Data backup is a crucial step to preventing data loss whether from cyberattacks, ransomware, accidental file deletion, natural disasters, and other threats. The key is ensuring that the data is properly being backed up. If the data is not properly backed up, the recovery of the data can be much more challenging, not to mention costly.
Some of the questions IT Service Providers such as MicroAge ask clients and that businesses should be thinking about when looking at backup strategies and solutions are:
- What data do we have?
- What data is critical and/or sensitive?
- How often do we back up our data?
- Where and how are the backups stored?
- Which recovery methods should we use?
- How long can we afford to be down?
- How long should we retain old backups?
The answers to these questions will be unique to every business based on their requirements and needs. However, there are guidelines that all businesses should follow when it comes to data backups to help ensure that the data is adequately backed up and can be recovered quickly in case of a disaster, natural or otherwise.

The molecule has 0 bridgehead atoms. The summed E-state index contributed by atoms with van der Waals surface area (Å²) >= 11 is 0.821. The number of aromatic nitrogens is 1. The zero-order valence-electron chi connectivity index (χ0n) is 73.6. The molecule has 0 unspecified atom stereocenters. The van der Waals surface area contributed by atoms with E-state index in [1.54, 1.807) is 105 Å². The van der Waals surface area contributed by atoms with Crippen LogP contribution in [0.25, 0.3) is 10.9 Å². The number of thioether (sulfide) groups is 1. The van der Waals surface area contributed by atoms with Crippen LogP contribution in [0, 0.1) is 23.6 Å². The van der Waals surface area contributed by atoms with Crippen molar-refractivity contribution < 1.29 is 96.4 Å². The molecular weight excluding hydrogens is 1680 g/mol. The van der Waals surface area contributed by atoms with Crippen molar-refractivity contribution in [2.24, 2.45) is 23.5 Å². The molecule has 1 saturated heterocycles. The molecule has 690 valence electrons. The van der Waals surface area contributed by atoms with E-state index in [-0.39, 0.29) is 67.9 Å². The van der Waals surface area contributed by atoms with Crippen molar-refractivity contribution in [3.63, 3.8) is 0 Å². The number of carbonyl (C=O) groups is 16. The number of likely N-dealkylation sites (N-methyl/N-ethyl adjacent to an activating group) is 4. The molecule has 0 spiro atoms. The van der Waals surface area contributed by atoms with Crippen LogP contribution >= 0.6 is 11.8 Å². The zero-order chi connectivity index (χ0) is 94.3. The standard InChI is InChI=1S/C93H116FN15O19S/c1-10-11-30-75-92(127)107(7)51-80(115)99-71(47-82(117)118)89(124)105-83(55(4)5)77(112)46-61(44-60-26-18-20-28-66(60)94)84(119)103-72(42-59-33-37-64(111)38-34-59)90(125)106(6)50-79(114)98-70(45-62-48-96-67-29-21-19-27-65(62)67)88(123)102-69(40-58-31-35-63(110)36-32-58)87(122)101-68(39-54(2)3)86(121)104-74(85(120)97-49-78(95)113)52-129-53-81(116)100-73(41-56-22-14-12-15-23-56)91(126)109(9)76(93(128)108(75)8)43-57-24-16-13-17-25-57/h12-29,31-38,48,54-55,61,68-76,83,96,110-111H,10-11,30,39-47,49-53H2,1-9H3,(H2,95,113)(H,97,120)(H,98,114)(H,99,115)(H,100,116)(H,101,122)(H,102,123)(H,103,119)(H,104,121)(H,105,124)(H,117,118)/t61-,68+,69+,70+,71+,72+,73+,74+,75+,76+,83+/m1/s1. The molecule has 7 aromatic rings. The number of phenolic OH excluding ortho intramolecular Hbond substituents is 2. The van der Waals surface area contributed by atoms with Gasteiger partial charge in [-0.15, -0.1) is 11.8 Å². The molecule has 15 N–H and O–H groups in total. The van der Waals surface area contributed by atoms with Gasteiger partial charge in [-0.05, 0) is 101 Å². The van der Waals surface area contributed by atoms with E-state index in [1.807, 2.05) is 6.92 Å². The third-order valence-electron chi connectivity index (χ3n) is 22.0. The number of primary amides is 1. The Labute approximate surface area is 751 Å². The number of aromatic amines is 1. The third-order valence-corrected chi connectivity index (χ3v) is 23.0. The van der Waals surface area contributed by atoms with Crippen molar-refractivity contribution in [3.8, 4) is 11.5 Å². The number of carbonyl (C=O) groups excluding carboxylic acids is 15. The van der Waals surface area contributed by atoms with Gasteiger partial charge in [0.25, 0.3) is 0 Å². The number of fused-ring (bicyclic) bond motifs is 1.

Best Practices for Data Back Up
Create a backup strategy
This sounds obvious but it is often overlooked and may possibly lead to inadequate data backups. The most important for a successful data backup strategy is creating a plan. The plan should outline the company’s specific data backup and recovery objectives. This plan is part of a business continuity plan or disaster recovery plan.
Here are three of the main considerations to take into account in order to properly answer the questions above.